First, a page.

Here’s why Trump loves depreciation
Developers can say they are losing money, despite rising asset values
A day after the New York Times reported Donald Trump paid just $750 in federal income tax in 2016 and $750 again the following year, the president took to his favorite medium to deny the claims.
“I paid many millions of dollars in taxes, but was entitled, like everyone else, to depreciation & tax credits,” Trump said on Twitter in response to the Times’ story.
While real estate developers have a number of special tax privileges at their disposal such as 1031 exchanges, debt forgiveness and refinancing, depreciation is perhaps their favorite. Trump’s senior adviser and son-in-law Jared Kushner used depreciation to pay almost no income taxes between 2009 and 2016 while his estimated net worth rose fivefold, to nearly $324 million, according to an earlier report in the Times.
Depreciation allows developers like Trump to say they are losing money on paper even if their real estate assets are increasing in value. It helped lower developers’ average effective tax rate to 2.19 percent, according to data released early this year by Aswath Damodaran, a professor at New York University.
“Real estate investors can go years and years without paying taxes,” said Steve Wamhoff, the director of federal tax policy at the left-leaning Institute of Taxation and Economic Policy.
The concept of depreciation is simple: Buildings and equipment decline in value as they age. With things like cars and machinery, this makes sense because they wear down or become outdated. But real estate generally becomes more valuable over time, especially in markets such as New York City. (Depreciation cannot be taken for land itself, only for the improvements on it.)
The IRS allows businesses to deduct a certain portion of a property’s value every year until it reaches zero. For residential rental properties, the depreciation period is 27.5 years and for non-residential it is 39 years, according to the IRS.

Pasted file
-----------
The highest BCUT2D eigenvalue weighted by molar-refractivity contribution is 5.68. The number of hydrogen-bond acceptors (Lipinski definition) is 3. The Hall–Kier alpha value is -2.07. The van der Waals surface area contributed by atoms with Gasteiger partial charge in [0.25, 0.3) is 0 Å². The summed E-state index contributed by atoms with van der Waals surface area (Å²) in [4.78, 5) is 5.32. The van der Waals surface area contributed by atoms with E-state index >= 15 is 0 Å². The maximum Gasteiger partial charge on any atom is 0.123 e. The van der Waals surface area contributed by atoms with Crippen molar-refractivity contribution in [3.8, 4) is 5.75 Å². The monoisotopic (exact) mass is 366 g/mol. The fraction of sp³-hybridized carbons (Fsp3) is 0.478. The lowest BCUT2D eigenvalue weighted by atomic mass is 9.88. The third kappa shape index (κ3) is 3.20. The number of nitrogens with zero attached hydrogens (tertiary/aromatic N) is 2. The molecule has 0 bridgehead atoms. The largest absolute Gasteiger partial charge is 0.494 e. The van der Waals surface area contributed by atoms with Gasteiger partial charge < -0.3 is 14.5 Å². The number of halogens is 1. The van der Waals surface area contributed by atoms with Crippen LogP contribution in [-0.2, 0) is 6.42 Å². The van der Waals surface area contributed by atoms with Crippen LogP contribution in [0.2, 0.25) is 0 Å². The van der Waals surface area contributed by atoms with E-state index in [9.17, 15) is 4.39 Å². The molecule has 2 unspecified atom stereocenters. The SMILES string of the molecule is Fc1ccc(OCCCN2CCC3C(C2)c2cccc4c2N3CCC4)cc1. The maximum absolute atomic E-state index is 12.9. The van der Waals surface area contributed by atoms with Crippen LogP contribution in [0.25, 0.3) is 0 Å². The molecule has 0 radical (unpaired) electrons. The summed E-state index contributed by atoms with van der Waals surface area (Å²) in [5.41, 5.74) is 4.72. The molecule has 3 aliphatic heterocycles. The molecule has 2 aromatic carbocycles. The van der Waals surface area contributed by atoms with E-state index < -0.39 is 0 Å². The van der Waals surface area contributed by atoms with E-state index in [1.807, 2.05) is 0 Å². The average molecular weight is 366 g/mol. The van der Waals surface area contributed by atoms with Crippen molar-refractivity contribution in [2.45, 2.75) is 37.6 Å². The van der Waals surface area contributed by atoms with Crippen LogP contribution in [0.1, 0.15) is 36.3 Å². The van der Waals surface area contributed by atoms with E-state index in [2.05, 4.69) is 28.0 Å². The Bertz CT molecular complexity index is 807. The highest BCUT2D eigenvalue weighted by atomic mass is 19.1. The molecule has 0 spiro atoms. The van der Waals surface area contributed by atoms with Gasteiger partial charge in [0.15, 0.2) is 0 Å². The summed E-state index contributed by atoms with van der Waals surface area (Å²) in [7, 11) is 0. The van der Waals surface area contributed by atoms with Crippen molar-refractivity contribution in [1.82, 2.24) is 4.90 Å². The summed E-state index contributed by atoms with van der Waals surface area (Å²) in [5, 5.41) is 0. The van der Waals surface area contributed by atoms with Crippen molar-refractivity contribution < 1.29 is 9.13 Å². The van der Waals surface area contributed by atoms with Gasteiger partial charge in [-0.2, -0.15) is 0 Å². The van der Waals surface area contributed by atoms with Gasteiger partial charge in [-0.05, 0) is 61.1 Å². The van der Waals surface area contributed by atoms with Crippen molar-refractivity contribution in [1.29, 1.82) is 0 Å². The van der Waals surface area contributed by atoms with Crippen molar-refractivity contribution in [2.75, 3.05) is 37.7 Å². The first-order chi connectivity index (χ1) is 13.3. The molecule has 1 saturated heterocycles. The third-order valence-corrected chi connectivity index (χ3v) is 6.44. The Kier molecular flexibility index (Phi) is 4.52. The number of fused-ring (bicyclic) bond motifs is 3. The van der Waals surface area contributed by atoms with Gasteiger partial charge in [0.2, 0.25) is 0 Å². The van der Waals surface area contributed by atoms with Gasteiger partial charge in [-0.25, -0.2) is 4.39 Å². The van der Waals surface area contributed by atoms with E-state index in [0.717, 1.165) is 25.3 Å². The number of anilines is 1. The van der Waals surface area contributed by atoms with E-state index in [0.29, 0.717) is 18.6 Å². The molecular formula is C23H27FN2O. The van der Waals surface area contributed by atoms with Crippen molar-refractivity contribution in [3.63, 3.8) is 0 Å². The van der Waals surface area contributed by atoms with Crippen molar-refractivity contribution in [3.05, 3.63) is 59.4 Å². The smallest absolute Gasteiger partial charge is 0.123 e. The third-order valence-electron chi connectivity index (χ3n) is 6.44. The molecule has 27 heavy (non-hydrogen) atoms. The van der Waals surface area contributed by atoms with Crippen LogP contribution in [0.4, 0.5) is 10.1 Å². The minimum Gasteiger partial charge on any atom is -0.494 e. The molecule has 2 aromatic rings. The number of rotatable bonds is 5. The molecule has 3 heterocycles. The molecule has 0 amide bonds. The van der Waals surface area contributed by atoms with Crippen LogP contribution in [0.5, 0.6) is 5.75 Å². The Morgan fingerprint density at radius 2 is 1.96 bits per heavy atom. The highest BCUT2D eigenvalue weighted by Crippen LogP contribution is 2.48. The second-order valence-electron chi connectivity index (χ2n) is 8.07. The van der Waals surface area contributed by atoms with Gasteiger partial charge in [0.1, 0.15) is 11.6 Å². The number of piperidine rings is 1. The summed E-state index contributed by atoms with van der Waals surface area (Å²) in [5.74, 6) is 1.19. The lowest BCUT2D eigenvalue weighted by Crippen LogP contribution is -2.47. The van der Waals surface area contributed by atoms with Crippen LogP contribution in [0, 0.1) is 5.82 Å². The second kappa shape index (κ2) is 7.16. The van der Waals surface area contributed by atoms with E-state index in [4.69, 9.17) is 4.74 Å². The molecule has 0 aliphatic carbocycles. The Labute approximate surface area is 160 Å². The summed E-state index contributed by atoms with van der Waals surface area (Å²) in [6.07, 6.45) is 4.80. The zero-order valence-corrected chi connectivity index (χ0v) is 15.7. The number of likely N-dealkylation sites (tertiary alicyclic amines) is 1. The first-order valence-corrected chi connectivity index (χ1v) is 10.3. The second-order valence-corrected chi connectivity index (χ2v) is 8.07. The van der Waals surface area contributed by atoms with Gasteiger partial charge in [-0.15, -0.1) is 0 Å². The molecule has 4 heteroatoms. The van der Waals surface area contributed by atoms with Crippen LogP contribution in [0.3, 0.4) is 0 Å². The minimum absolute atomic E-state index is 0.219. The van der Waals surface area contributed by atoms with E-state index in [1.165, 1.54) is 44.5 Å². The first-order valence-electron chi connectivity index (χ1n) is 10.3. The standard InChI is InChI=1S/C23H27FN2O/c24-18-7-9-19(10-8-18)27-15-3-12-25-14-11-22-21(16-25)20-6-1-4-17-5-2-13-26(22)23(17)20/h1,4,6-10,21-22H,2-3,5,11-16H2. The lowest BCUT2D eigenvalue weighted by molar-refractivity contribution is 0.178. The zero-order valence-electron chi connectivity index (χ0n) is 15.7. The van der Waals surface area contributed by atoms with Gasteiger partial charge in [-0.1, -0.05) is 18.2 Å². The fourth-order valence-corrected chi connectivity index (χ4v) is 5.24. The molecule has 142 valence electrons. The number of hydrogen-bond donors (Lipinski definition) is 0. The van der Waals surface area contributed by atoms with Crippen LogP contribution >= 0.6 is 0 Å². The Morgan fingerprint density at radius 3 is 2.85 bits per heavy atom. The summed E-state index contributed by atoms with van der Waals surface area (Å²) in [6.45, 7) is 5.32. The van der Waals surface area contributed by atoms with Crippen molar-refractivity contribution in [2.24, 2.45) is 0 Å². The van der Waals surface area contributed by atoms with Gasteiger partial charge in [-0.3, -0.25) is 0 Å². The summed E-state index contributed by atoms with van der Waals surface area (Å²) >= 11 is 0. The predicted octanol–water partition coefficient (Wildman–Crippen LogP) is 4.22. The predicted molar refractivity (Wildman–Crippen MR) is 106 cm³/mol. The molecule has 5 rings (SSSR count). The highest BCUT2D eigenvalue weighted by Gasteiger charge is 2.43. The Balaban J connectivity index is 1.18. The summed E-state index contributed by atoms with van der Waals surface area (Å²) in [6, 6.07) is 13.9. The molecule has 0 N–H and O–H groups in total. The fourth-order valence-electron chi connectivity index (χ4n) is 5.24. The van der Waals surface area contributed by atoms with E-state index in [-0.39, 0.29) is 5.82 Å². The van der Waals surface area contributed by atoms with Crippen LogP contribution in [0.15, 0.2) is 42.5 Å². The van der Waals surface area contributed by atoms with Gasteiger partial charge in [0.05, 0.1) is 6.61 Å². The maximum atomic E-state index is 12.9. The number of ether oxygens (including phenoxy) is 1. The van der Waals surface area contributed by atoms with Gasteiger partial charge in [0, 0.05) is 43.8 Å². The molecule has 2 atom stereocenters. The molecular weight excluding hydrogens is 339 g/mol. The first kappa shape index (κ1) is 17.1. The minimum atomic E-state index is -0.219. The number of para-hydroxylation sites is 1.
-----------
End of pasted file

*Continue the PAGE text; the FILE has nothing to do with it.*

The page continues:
“You build the building, all the costs get capitalized into it, then you depreciate it over a period of time,” said Josh Kaplan, a partner in the Miami office of Bilzin Sumberg who focuses on tax and corporate law. “It is extremely common in just about every real estate deal as long as it is a business.”
Although depreciation offsets taxable income, the owner of the property does have to pay tax upon selling it for more than he paid. In calculating the taxable gain, the depreciation is not factored in — a policy known as depreciation recapture. But developers pay no more than 25 percent tax on these gains, not income tax rates, which can be as high as 37 percent.
Adding to these benefits, a provision in the 2017 tax reform allowed depreciation of assets faster than before. And this year the CARES Act, passed as pandemic relief, accelerated that bonus depreciation even more, and broadened it to include interior renovations such as work on a new lobby.
“When you think of huge office towers, the scope of those qualified improvements can be in the tens of millions of dollars each year,” said Lynn Afeman, a managing director in KPMG’s national tax office, in an interview earlier this year. The change offers significant tax savings to real estate owners, she said.